From AP News:
A research team at Colgate University has developed SealNet, a database of seal faces created by taking pictures of dozens of harbor seals in Maine's Casco Bay. The team found the tool's accuracy in identifying the marine mammals is close to 100%, which is no small accomplishment in an ecosystem home to thousands of seals.
Cataloguing seal faces and using machine learning to identify them can also help scientists get a better idea of where in the ocean seals are located, Ingram said.
"Understanding their dispersal, understanding their patterns really helps inform any conservation efforts for the coast," she said. "For mobile marine mammals that move around a lot and are hard to photograph in the water, we need to be able to identify individuals."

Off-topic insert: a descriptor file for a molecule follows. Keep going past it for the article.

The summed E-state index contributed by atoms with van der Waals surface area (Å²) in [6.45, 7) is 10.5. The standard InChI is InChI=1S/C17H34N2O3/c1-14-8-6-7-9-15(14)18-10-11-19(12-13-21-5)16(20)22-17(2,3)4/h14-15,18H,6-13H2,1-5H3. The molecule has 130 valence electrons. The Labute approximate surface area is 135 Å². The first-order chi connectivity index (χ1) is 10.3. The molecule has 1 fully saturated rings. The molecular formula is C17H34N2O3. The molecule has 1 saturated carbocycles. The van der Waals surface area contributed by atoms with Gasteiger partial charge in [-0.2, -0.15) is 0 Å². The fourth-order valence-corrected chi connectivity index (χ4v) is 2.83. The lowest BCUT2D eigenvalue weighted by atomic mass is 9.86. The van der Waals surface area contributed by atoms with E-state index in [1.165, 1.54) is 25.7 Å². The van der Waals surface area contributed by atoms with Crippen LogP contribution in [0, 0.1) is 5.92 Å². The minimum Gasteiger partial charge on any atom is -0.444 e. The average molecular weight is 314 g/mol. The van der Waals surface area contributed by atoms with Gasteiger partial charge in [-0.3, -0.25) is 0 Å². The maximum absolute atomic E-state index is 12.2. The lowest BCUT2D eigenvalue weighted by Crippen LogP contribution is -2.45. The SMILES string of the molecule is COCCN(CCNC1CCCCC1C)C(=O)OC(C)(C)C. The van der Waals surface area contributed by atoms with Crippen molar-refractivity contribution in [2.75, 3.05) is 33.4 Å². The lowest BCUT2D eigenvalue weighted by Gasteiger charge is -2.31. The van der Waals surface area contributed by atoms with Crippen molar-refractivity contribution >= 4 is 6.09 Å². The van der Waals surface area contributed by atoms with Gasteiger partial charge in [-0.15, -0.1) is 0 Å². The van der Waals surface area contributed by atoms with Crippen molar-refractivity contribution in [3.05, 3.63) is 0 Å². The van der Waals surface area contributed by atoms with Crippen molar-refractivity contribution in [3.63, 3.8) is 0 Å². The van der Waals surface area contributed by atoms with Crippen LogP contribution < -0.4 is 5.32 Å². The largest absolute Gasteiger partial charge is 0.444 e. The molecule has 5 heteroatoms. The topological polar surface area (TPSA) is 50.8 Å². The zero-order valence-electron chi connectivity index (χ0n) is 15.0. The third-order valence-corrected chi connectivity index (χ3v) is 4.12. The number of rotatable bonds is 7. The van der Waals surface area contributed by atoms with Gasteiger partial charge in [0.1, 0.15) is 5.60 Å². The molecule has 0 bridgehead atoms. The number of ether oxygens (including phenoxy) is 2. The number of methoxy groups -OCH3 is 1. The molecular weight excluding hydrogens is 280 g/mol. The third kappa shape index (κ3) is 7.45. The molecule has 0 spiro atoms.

SealNet is designed to automatically detect the face in a picture, crop it and recognize it based on facial patterns such as eyes and nose shape, as it would a human. A similar tool called PrimNet that is for use on primates had been used on seals previously, but SealNet outperformed it, the Colgate researchers said.
On one hand: neat! Seal conservation is a good thing! On the other hand, I'm usually pretty skeptical about anyone who says "this mass surveillance facial recognition network is here to protect you."
Facial recognition can help conserve seals, scientists say [Patrick Whittle / AP News]